More About Mauritius Island

Nestled in the Indian Ocean, the Republic of Mauritius is one of the most popular destinations for holidaymakers from across the world. When people refer to Mauritius, many do not realize that the Republic is actually made up on several islands. The main island – that to which people refer generally when saying Mauritius – is named after the entire Republic, Mauritius island, but this is by no means all the Republic has to offer.

As well as Mauritius island itself, there are several other inhabited islands in the Mauritian republic. The first of the neighboring islands is Rodrigues, which is surrounded by stunning coral reefs and is a small 109 km2 in size. The population is estimated to be around 40,000. Although Rodrigues does have a dependency on Mauritius, it does aspire to it’s own sovereignty. The main industries on Rodriques are fishing and tourism, as the island boasts the same stunning beach scenery that has made the main Mauritius island it’s name.

There is also the Agalega Islands, which lie around 1,100km from the main island of Mauritius and are still governed by the main island. The islands are spaced rather like New Zealand, with north and south islands, which cover in total around 70 km2. Some 300 people call the Agalega Islands home.

Perhaps the most intriguing part of the Republic lies 300km south of Mauritius island. A group of 16 islands, commonly known as Cargados Carajos Shoals (sometimes referred to in English as Saint Brandon Rocks) cover an area of 1.3km2. Surrounding these small islands is nearly 190km2 worth of natural coral reefs, making it one of the most sought-after diving experiences in the world. Some of the islands have a small population, such as the island Raphael, which is home to a commercial fishing station, a coast guard and a meteorological station. This are more settlements for business and marine purposes than a living native population. Other islands with settlers include Avocadé, Cocos and Sud, but these too are minimal. The majority of these volcanic islands are devoid of any human settlement, while several islands are still unnamed.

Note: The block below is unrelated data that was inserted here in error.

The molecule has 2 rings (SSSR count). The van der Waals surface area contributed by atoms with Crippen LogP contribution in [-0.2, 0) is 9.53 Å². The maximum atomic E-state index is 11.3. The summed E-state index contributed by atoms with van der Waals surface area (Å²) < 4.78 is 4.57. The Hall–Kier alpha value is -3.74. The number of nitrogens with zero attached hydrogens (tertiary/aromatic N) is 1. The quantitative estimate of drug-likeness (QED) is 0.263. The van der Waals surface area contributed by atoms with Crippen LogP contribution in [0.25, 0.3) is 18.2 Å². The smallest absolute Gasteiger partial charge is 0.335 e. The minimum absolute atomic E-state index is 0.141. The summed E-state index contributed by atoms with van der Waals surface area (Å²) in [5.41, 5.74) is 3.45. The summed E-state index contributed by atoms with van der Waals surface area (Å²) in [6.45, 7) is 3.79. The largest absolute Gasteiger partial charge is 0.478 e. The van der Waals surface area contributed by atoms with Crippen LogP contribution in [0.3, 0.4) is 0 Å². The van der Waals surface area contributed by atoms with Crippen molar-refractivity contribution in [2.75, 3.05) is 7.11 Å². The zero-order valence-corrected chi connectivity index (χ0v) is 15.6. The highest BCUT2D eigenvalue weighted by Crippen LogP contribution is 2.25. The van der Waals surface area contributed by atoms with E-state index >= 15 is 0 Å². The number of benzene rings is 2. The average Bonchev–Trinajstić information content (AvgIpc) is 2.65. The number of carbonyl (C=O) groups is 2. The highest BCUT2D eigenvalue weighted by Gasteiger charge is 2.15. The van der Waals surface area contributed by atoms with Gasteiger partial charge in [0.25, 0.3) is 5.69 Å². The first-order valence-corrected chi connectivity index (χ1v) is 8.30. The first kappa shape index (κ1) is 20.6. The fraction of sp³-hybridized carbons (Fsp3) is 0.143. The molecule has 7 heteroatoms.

These islands, particularly Cargados Carajos Shoals, are well worth a visit. Regular trips are made from the capital of Mauritius island to most of them, as they monitor the island and provide support and supplies.

However, if it is luxury and not sightseeing you desire, then it is perhaps advisable to stay on Mauritius island itself. This is where the main features of the Republic are, included the sumptuous resorts, flowing golf courses, relaxation spas and other tourist amenities. Some tourists have reported that visiting the outer islands is interesting, but does detract somewhat from the opulence of an overall holiday, as while the islands may be display stunning scenery they are not particularly urbanized. Many can visit just Mauritius island and have the holiday of a lifetime.

It is worth remembering those small outlying islands, though. They may not have the Westernized luxury resorts and amenities that the main Mauritius island can boast, but they have a natural charm and wonder all of their own. They are a unique paradise for scuba divers, offering some of the most unblemished reefs on the planet, so if you have time and can sacrifice the lap of luxury for a couple of days, they are most definitely worth a visit. Trips can be found from the capital of Mauritius island, Port Louis, and will rarely disappoint when it comes to viewing pristine natural beauty.

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